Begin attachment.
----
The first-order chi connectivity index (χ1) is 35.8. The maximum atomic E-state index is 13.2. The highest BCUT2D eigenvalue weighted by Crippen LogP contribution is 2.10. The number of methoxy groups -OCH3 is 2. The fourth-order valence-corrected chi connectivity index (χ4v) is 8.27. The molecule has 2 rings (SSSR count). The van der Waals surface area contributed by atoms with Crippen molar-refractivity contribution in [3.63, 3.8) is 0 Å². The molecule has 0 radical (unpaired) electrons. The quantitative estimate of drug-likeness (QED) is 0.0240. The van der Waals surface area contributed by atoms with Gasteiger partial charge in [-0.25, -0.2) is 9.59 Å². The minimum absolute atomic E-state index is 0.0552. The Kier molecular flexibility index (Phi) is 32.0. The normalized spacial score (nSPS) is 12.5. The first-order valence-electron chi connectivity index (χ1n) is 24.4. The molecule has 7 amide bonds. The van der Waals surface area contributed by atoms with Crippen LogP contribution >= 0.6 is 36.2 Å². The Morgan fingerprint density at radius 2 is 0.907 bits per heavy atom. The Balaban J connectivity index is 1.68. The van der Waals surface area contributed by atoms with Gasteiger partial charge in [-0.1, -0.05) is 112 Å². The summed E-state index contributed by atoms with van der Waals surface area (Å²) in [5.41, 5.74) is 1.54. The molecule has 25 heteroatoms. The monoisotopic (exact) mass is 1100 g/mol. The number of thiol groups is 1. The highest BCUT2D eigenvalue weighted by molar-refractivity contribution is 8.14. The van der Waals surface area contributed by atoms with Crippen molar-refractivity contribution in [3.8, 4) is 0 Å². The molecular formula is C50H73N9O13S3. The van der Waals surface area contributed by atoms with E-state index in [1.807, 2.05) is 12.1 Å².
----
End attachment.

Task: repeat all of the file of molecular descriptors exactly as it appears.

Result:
The first-order chi connectivity index (χ1) is 35.8. The maximum atomic E-state index is 13.2. The highest BCUT2D eigenvalue weighted by Crippen LogP contribution is 2.10. The number of methoxy groups -OCH3 is 2. The fourth-order valence-corrected chi connectivity index (χ4v) is 8.27. The molecule has 2 rings (SSSR count). The van der Waals surface area contributed by atoms with Crippen molar-refractivity contribution in [3.63, 3.8) is 0 Å². The molecule has 0 radical (unpaired) electrons. The quantitative estimate of drug-likeness (QED) is 0.0240. The van der Waals surface area contributed by atoms with Gasteiger partial charge in [-0.25, -0.2) is 9.59 Å². The minimum absolute atomic E-state index is 0.0552. The Kier molecular flexibility index (Phi) is 32.0. The normalized spacial score (nSPS) is 12.5. The first-order valence-electron chi connectivity index (χ1n) is 24.4. The molecule has 7 amide bonds. The van der Waals surface area contributed by atoms with Crippen LogP contribution >= 0.6 is 36.2 Å². The Morgan fingerprint density at radius 2 is 0.907 bits per heavy atom. The Balaban J connectivity index is 1.68. The van der Waals surface area contributed by atoms with Gasteiger partial charge in [-0.1, -0.05) is 112 Å². The summed E-state index contributed by atoms with van der Waals surface area (Å²) in [5.41, 5.74) is 1.54. The molecule has 25 heteroatoms. The monoisotopic (exact) mass is 1100 g/mol. The number of thiol groups is 1. The highest BCUT2D eigenvalue weighted by molar-refractivity contribution is 8.14. The van der Waals surface area contributed by atoms with Crippen molar-refractivity contribution in [3.8, 4) is 0 Å². The molecular formula is C50H73N9O13S3. The van der Waals surface area contributed by atoms with E-state index in [1.807, 2.05) is 12.1 Å².